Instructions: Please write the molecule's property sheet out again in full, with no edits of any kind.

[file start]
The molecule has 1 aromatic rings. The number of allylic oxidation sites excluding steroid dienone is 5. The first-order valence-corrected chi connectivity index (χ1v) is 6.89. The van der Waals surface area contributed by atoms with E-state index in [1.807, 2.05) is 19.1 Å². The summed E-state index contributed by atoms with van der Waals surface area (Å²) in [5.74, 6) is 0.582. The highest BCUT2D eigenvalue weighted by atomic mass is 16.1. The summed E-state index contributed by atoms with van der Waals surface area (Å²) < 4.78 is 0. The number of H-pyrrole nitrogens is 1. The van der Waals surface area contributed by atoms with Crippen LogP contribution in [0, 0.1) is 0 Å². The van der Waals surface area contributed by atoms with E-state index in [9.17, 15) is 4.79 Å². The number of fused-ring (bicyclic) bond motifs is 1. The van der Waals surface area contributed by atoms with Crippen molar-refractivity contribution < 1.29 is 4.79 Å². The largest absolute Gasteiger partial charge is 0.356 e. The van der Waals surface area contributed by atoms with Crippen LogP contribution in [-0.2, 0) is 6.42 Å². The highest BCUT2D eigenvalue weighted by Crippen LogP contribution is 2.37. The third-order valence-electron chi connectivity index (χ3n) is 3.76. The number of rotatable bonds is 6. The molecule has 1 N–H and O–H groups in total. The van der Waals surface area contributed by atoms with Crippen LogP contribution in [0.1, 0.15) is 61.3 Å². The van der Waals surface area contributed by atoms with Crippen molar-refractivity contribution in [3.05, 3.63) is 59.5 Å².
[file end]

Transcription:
The molecule has 1 aromatic rings. The number of allylic oxidation sites excluding steroid dienone is 5. The first-order valence-corrected chi connectivity index (χ1v) is 6.89. The van der Waals surface area contributed by atoms with E-state index in [1.807, 2.05) is 19.1 Å². The summed E-state index contributed by atoms with van der Waals surface area (Å²) in [5.74, 6) is 0.582. The highest BCUT2D eigenvalue weighted by atomic mass is 16.1. The summed E-state index contributed by atoms with van der Waals surface area (Å²) < 4.78 is 0. The number of H-pyrrole nitrogens is 1. The van der Waals surface area contributed by atoms with Crippen LogP contribution in [0, 0.1) is 0 Å². The van der Waals surface area contributed by atoms with E-state index in [9.17, 15) is 4.79 Å². The number of fused-ring (bicyclic) bond motifs is 1. The van der Waals surface area contributed by atoms with Crippen molar-refractivity contribution < 1.29 is 4.79 Å². The largest absolute Gasteiger partial charge is 0.356 e. The van der Waals surface area contributed by atoms with Crippen LogP contribution in [-0.2, 0) is 6.42 Å². The highest BCUT2D eigenvalue weighted by Crippen LogP contribution is 2.37. The third-order valence-electron chi connectivity index (χ3n) is 3.76. The number of rotatable bonds is 6. The molecule has 1 N–H and O–H groups in total. The van der Waals surface area contributed by atoms with Crippen LogP contribution in [0.1, 0.15) is 61.3 Å². The van der Waals surface area contributed by atoms with Crippen molar-refractivity contribution in [3.05, 3.63) is 59.5 Å².